To summarize, the models reflect the size of the maintenance budget was an important driver of familiarity, especially for MM. Social media users also were more likely to be familiar with ET and MM. The maintenance budget and (to a lesser extent) the size of the facility affected the adoption decision for ET and MM. Unsurprisingly, facilities in the West were much more likely to have adopted ET than those in the Northeast.

    Projected average facility cost savings

    For each adopting facility, we calculated annual monetary cost-savings generated for each intervention from responses to seven cost-savings questions from the survey — one each for water use, potable water use, labor, fuel, fertilizer, pesticide and general cost savings related to more efficient turf management. Total cost-savings (e.g., the sum over these seven individual categories) was the dependent variable explained in the cost-savings regressions.

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    Modeling indicated that U.S. golf courses save between 4 and 6.7 percent in annual maintenance expenditures for ET and MM,respectively (Figure 1A). Using self-reported maintenance budgets from the survey and national maintenance budget estimates, we can easily map the percent savings from percentages to USD (3). With this detail, we estimated that the average adopter of ET saves approximately $37,000 annually, whereas MM saves adopting facilities $62,800 annually (Figure 1B). It is important to note that adopters attributed roughly 57.5 and 71 percent of the savings from ET and MM, respectively, to labor efficiency. Water use attributed to the second-largest portion of savings for these strategies (25.7 percent for ET and 18.1 percent for MM).
    These savings are relatable and have contributed to water conservation on golf courses reported by others (2). Surveyed superintendents showed a 21.8 percent decrease in annual water use from 2005 to 2013. A small part of this reduction was from golf course closures but conservation practices (e.g., keeping turf drier and using irrigation management techniques, etc.) and voluntary removal of acreage accounted for most of the reduction.

    Projected industry-wide adoption and savings

    We estimate approximately 7,683 facilities to adopt MM, whereas only 4,522 facilities adopted ET (Figure 2A). We estimated industry-wide savings for the U.S. golf industry with adoption and annual USD savings projections from the per-facility models. Soil moisture meters represent the greatest industry-wide savings ($529.5 million annually), driven by higher annual savings per facility and more adopting facilities (Figure 2B).

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    Conclusion

    Widely-adopted ET scheduling and MM save the U.S. golf industry an estimated $730 million yearly. This compares to an estimated yearly Green Section budget of roughly $10 million, which invests about $2 million in turfgrass and environmental research.

    Research investments are critical to the sustainability of the golf industry. Government and industry leaders should note the return on investment and other metrics documenting these benefits and increase turfgrass and environmental research investment.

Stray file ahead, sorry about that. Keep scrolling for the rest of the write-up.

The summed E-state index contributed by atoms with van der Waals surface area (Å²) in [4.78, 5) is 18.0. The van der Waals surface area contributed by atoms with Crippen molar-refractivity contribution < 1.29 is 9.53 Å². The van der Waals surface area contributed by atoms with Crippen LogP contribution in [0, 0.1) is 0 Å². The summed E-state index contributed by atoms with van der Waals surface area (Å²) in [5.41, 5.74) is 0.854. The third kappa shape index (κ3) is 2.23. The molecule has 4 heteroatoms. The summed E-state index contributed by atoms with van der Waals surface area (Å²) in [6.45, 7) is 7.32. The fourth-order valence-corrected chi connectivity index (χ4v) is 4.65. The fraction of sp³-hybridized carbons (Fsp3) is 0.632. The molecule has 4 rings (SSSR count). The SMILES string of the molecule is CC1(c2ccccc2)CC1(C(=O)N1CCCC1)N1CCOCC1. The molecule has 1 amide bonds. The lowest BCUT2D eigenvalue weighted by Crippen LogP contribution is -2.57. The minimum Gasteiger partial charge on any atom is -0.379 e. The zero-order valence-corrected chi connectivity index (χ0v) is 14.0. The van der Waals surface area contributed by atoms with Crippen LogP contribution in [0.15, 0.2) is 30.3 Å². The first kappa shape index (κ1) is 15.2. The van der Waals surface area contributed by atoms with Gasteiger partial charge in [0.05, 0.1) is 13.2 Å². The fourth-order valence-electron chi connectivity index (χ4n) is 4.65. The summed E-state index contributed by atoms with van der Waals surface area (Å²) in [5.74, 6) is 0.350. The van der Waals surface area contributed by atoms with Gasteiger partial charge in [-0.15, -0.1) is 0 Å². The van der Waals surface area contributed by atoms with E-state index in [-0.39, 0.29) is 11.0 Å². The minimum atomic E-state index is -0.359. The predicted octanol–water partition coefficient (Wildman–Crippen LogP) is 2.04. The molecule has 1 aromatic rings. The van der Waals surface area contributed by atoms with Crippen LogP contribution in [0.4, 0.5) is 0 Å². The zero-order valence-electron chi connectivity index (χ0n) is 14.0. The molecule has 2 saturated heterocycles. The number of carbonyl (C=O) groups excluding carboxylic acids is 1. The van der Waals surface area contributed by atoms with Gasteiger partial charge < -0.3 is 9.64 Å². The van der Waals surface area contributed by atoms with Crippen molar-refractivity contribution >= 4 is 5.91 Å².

Cole S. Thompson, Ph.D., research director, USGA Green Sectionl; Donald J. Kridel, Ph.D., department of economics, University of Missouri-St. Louis; and Michael P. Kenna, Ph.D., retired, USGA Green Section. For more information, contact Thompson at cthompson@usga.org.

    The article summarizes a portion of Thompson CS, Kridel DJ, Kenna MP. Economic and sustainability benefits of the United States Golf Association’s investment in water, fertilizer, and pesticide management research. Int Turfgrass Soc Res J, 2022;1–11. https://doi.org/10.1002/its2.91

    Acknowledgments

    The United States Golf Association funded this research. The Turfgrass and Environmental Research Committee, the countless scientists that have measured the intersection of turfgrasses and the environment, the USGA Executive Committee and senior leaders and myriad staff of the Green Section, made the extolled benefits of the research herein possible. We appreciate the significant contributions of Kim Funcik and Eric Rydell with FleishmanHillard TRUE Global Intelligence for their excellent work with survey implementation. Thanks to the Golf Course Superintendents Association of America for assistance with survey distribution.

    References

    1. Carrow, R. N. (1987). Irrigation scheduling technology: The old and new: A wide variety of approaches and devices stand ready to aid today’s managers and those who will follow. Golf Course Manage. 55(5):p. 38, 42, 44.
    2. Gelernter, W. D., Stowell, L. J., Johnson, M. E., Brown, C. D., & Beditz, J. F. (2015). Documenting trends in water use and conservation practices on US golf courses. Crop, Forage, & Turfgrass Management. DOI: 10.2134/cftm2015.0149.
    3. Golf Course Superintendents Association of America. (2019). 2018 Maintenance budget survey. Golf Course Superintendents Association of America.
    4. Hong, M., Bremer, D. J., & van der Merwe, D. (2019). Using small unmanned aircraft systems for early detection of drought stress in turfgrass. Crop Science. 59:1-26. doi: 10.2135/cropsci2019.04.0212.
    5. Kim, K. S, & Beard, J. B. (1988). Comparative turfgrass evapotranspiration rates and associated plant morphological characteristics. Crop Science. 28:328-331.
    6. Kenna, M. P., & Snow, J. T. (2002). Environmental research: Past and future. USGA Turfgrass and Environmental Research Online. 1(3):1-25.
    7. Moeller, A. (2012). Identify soil moisture status more accurately than ever before! Green Section Record. 50(9): 1-5.
    8. Serena, M., Schiavon, M., Sallenave, R., & Leinauer, B. (2020). Drought avoidance of warm-season turfgrasses affected by irrigation system, soil surfactant revolution, and plant growth regulator trinexapac-ethyl. Crop Science. DOI: 10.1002/csc2.20063.
    9. United States Golf Association (USGA). (2013). Milestones of the USGA Turfgrass and Environmental Research Program. Green Section Record. 51(9):1-5